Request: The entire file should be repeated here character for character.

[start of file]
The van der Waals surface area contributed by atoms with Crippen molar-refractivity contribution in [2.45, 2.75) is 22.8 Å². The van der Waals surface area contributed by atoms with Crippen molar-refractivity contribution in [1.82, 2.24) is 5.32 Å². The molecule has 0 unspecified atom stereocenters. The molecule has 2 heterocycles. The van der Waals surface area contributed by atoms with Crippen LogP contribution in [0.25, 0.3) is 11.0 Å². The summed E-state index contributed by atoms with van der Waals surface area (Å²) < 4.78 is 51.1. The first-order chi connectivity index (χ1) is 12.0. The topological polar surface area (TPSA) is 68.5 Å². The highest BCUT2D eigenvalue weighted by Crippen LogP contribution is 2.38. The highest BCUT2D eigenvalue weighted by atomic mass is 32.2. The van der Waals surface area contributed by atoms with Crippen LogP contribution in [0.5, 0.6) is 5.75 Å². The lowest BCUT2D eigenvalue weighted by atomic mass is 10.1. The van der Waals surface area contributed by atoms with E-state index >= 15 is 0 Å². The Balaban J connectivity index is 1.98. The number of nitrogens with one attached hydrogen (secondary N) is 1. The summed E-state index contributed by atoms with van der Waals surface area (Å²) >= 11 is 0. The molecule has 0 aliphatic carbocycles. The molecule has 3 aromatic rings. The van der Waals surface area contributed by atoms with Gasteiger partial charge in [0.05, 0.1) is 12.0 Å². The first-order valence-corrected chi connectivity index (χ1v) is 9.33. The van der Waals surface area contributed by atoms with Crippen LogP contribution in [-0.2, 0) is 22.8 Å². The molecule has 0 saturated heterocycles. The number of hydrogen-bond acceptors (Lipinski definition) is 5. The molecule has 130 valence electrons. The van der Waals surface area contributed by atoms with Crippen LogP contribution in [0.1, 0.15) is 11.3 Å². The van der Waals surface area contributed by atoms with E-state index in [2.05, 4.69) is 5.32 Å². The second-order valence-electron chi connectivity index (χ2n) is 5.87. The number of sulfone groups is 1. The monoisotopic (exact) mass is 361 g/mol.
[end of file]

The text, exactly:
The van der Waals surface area contributed by atoms with Crippen molar-refractivity contribution in [2.45, 2.75) is 22.8 Å². The van der Waals surface area contributed by atoms with Crippen molar-refractivity contribution in [1.82, 2.24) is 5.32 Å². The molecule has 0 unspecified atom stereocenters. The molecule has 2 heterocycles. The van der Waals surface area contributed by atoms with Crippen LogP contribution in [0.25, 0.3) is 11.0 Å². The summed E-state index contributed by atoms with van der Waals surface area (Å²) < 4.78 is 51.1. The first-order chi connectivity index (χ1) is 12.0. The topological polar surface area (TPSA) is 68.5 Å². The highest BCUT2D eigenvalue weighted by Crippen LogP contribution is 2.38. The highest BCUT2D eigenvalue weighted by atomic mass is 32.2. The van der Waals surface area contributed by atoms with Crippen LogP contribution in [0.5, 0.6) is 5.75 Å². The lowest BCUT2D eigenvalue weighted by atomic mass is 10.1. The van der Waals surface area contributed by atoms with E-state index >= 15 is 0 Å². The Balaban J connectivity index is 1.98. The number of nitrogens with one attached hydrogen (secondary N) is 1. The summed E-state index contributed by atoms with van der Waals surface area (Å²) >= 11 is 0. The molecule has 0 aliphatic carbocycles. The molecule has 3 aromatic rings. The van der Waals surface area contributed by atoms with Gasteiger partial charge in [0.05, 0.1) is 12.0 Å². The first-order valence-corrected chi connectivity index (χ1v) is 9.33. The van der Waals surface area contributed by atoms with Crippen LogP contribution in [-0.2, 0) is 22.8 Å². The molecule has 0 saturated heterocycles. The number of hydrogen-bond acceptors (Lipinski definition) is 5. The molecule has 130 valence electrons. The van der Waals surface area contributed by atoms with Crippen LogP contribution in [0.1, 0.15) is 11.3 Å². The van der Waals surface area contributed by atoms with E-state index in [2.05, 4.69) is 5.32 Å². The second-order valence-electron chi connectivity index (χ2n) is 5.87. The number of sulfone groups is 1. The monoisotopic (exact) mass is 361 g/mol.